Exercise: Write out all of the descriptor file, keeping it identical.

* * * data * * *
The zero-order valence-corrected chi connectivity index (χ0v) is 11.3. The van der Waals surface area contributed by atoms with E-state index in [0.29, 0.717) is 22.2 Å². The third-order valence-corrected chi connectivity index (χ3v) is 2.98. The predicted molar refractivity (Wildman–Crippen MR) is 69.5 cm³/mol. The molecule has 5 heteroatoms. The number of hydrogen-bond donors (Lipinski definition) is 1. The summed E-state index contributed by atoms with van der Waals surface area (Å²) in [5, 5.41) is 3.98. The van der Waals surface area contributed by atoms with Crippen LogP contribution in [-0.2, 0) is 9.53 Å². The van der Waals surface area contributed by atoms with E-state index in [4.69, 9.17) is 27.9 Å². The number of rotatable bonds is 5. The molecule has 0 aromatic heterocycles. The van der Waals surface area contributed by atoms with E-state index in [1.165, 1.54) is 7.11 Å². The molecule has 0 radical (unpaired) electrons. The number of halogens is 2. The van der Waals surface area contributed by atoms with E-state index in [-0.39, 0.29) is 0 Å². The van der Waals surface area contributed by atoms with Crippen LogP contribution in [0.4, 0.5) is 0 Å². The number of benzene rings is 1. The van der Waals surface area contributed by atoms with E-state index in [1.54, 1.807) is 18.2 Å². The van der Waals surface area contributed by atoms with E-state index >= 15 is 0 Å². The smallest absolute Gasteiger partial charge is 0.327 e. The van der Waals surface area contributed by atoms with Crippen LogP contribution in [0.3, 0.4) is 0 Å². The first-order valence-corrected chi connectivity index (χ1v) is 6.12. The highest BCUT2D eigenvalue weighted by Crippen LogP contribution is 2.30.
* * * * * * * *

The zero-order valence-corrected chi connectivity index (χ0v) is 11.3. The van der Waals surface area contributed by atoms with E-state index in [0.29, 0.717) is 22.2 Å². The third-order valence-corrected chi connectivity index (χ3v) is 2.98. The predicted molar refractivity (Wildman–Crippen MR) is 69.5 cm³/mol. The molecule has 5 heteroatoms. The number of hydrogen-bond donors (Lipinski definition) is 1. The summed E-state index contributed by atoms with van der Waals surface area (Å²) in [5, 5.41) is 3.98. The van der Waals surface area contributed by atoms with Crippen LogP contribution in [-0.2, 0) is 9.53 Å². The van der Waals surface area contributed by atoms with E-state index in [4.69, 9.17) is 27.9 Å². The number of rotatable bonds is 5. The molecule has 0 aromatic heterocycles. The van der Waals surface area contributed by atoms with E-state index in [1.165, 1.54) is 7.11 Å². The molecule has 0 radical (unpaired) electrons. The number of halogens is 2. The van der Waals surface area contributed by atoms with E-state index in [-0.39, 0.29) is 0 Å². The van der Waals surface area contributed by atoms with Crippen LogP contribution in [0.4, 0.5) is 0 Å². The number of benzene rings is 1. The van der Waals surface area contributed by atoms with E-state index in [1.54, 1.807) is 18.2 Å². The van der Waals surface area contributed by atoms with E-state index >= 15 is 0 Å². The smallest absolute Gasteiger partial charge is 0.327 e. The van der Waals surface area contributed by atoms with Crippen LogP contribution in [0.3, 0.4) is 0 Å². The first-order valence-corrected chi connectivity index (χ1v) is 6.12. The highest BCUT2D eigenvalue weighted by Crippen LogP contribution is 2.30.